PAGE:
E-readers are fast rivaling print as a dominant method for reading. Because they offer accessibility options that are impossible in print, they are potentially beneficial for those with impairments, such as dyslexia. Yet, little is known about how the use of these devices influences reading in those who struggle. Here, we observe reading comprehension and speed in 103 high school students with dyslexia. Reading on paper was compared with reading on a small handheld e-reader device, formatted to display few words per line. We found that use of the device significantly improved speed and comprehension, when compared with traditional presentations on paper for specific subsets of these individuals: Those who struggled most with phoneme decoding or efficient sight word reading read more rapidly using the device, and those with limited VA Spans gained in comprehension. Prior eye tracking studies demonstrated that short lines facilitate reading in dyslexia, suggesting that it is the use of short lines (and not the device per se) that leads to the observed benefits. We propose that these findings may be understood as a consequence of visual attention deficits, in some with dyslexia, that make it difficult to allocate attention to uncrowded text near fixation, as the gaze advances during reading. Short lines ameliorate this by guiding attention to the uncrowded span. PMID:24058697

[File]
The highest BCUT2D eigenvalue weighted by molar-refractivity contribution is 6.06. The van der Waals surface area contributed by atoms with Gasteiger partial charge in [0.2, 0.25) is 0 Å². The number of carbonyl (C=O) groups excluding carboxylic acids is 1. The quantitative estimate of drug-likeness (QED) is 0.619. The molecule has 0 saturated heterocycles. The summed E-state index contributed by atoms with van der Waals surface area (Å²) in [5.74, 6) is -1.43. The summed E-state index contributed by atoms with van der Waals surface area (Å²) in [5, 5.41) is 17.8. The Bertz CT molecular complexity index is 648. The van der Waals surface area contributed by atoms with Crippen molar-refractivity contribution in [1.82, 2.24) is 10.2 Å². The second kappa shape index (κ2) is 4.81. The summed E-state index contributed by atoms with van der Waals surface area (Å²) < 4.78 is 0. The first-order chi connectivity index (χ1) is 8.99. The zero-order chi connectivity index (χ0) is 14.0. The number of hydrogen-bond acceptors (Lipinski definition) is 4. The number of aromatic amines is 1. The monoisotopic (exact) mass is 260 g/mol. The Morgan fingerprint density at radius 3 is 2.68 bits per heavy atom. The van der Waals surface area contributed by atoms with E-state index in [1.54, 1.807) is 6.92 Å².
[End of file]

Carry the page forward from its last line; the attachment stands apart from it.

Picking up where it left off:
Goodwin, Amanda P.; Petscher, Yaacov; Carlisle, Joanne F.; Mitchell, Alison M.
This study examined the dimensionality of morphological knowledge. The performance of 371 seventh- and eighth-graders on seven morphological knowledge tasks was investigated using confirmatory factor analysis. Results suggested that morphological knowledge was best fit by a bifactor model with a general factor of morphological knowledge and seven…
Reutzel, D. Ray; Spichtig, Alexandra N.; Petscher, Yaacov